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Thursday, January 9, 2014

REVIEW: Freak of Nature, by Julia Crane

Donate Body to Science. Check.

When seventeen-year-old Kaitlyn checked the box, she never suspected she’d have her life–and her body–stolen from her. She awakens one day in a secret laboratory to discover that her body is now half-robot and is forced to hide her own secret: that she still has human emotions and a human mind. If the scientists who made her find out, they’ll erase what remains of who she was.

Kaitlyn finds an unlikely ally in Lucas, a handsome, brilliant scientist who can’t get over the guilt he feels knowing she was once a vibrant, beautiful young woman. He never expected a science project to affect him the way she does. As he tries to help her rediscover her past, he finds himself falling for the brave girl struggling to find her place and acceptance between the human and computer worlds.

First, let me just point out that the cover actually depicts something relevant to the story. I keep running into covers on NetGalley that just don't fit the book (in my mind). This one...most definitely is depicting Kaitlyn.

Second, I'm in love with the fact that this is a cyborg novel. Not a robot, not a vampire, not a dystopian. The "science" in this one could very easily be happening now and we don't even realize it. In that respect, the premise of the book is enticing on several levels (my readers just venturing into sci-fi will pick this up and appreciate the romance bit).

Characterization can, in my experience, make or break a book. I, at first, felt like Kaitlyn was a bit stilted....until I realized she had to be, very literally. She is so limited in who can know she's more human than her caretakers think she is and even when she does let that be known, she can't really connect easily.

The dynamic between Katlyn and Lucas (one of the scientists in the lab and working on her "project") is an interesting one. It felt like the romance bit came on too easily, but then it worked as well. 

Freak of Nature was a quick-read, with a good story line, and some excellent cliff-hanging at the end. I'll definitely pick this up for my library and watch for the next book in the series.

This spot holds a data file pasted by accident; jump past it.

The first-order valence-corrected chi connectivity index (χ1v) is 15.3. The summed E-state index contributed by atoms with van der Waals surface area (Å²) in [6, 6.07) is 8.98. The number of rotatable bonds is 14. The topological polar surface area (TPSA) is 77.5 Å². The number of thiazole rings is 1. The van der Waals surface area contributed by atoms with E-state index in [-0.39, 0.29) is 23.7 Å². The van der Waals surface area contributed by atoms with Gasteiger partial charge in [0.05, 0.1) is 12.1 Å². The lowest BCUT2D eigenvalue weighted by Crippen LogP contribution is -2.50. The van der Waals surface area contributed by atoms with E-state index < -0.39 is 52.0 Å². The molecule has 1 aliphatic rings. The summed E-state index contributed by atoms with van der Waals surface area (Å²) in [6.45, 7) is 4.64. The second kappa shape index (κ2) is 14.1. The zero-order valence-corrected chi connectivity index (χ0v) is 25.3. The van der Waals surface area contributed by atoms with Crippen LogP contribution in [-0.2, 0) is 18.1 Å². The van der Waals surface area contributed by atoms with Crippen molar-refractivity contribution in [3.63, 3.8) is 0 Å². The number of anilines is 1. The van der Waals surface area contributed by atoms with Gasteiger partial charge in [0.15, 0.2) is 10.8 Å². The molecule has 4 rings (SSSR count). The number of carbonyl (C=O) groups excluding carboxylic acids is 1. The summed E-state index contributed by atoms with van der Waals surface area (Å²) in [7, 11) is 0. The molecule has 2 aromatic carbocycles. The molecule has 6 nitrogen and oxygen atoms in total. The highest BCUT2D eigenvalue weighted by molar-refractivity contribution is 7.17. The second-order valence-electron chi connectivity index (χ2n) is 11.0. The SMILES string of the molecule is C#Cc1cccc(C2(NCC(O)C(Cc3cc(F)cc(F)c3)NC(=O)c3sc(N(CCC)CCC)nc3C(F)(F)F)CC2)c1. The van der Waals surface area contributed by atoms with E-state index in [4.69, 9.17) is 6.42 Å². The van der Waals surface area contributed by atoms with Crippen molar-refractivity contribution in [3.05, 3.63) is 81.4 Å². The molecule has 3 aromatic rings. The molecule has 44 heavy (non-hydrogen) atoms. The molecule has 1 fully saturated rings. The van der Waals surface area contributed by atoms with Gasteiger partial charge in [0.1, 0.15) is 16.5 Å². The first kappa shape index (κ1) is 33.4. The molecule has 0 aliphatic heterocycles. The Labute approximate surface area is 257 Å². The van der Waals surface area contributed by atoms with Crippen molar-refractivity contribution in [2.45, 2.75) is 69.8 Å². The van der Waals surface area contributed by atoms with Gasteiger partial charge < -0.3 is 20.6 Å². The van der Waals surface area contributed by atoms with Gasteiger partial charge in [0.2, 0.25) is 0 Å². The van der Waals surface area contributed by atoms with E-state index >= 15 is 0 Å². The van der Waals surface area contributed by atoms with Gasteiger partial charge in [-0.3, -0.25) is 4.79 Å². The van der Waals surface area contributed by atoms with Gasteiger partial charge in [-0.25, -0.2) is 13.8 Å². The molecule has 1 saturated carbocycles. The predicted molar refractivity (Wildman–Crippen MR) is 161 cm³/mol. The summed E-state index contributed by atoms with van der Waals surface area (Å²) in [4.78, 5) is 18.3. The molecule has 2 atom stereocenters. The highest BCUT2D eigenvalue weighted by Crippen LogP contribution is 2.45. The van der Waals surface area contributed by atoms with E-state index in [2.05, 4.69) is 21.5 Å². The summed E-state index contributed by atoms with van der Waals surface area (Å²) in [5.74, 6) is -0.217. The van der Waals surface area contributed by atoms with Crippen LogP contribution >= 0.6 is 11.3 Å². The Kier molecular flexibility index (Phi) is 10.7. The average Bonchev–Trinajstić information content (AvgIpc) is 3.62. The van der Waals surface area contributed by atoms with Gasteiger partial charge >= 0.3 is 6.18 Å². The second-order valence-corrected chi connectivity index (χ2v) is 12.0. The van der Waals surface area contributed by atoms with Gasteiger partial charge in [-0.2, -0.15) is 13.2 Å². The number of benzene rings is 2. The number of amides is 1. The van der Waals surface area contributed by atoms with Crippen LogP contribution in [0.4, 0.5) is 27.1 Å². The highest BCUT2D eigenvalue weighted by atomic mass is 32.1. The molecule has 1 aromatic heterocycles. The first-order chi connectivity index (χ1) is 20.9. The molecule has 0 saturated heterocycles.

What do you think??

Disclosure of Material Connection: I received this ebook galley from Enter Text Here through the netGalley publisher/reader connection program. I was not required to write a positive review. The opinions I have expressed are my own.

Tuesday, January 7, 2014

REVIEW: Being Sloane Jacobs, by Lauren Morrill

Meet Sloane Emily Jacobs: a seriously stressed-out figure skater who choked during junior nationals and isn't sure she's ready for a comeback. What she does know is that she'd give anything to escape the mass of misery that is her life. Now meet Sloane Devon Jacobs, a spunky ice hockey player who's been suspended from her team for too many aggressive hip checks. Her punishment? Hockey camp, now, when she's playing the worst she's ever played. If she messes up? Her life will be over.
When the two Sloanes meet by chance and decide to trade places for the summer, each girl thinks she's the lucky one. But it didn't occur to Sloane E. that while avoiding sequins and axels she might meet a hockey hottie—and Sloane D. never expected to run into a familiar (and very good-looking) face from home. It's not long before the Sloanes discover that convincing people you're someone else might be more difficult than being yourself.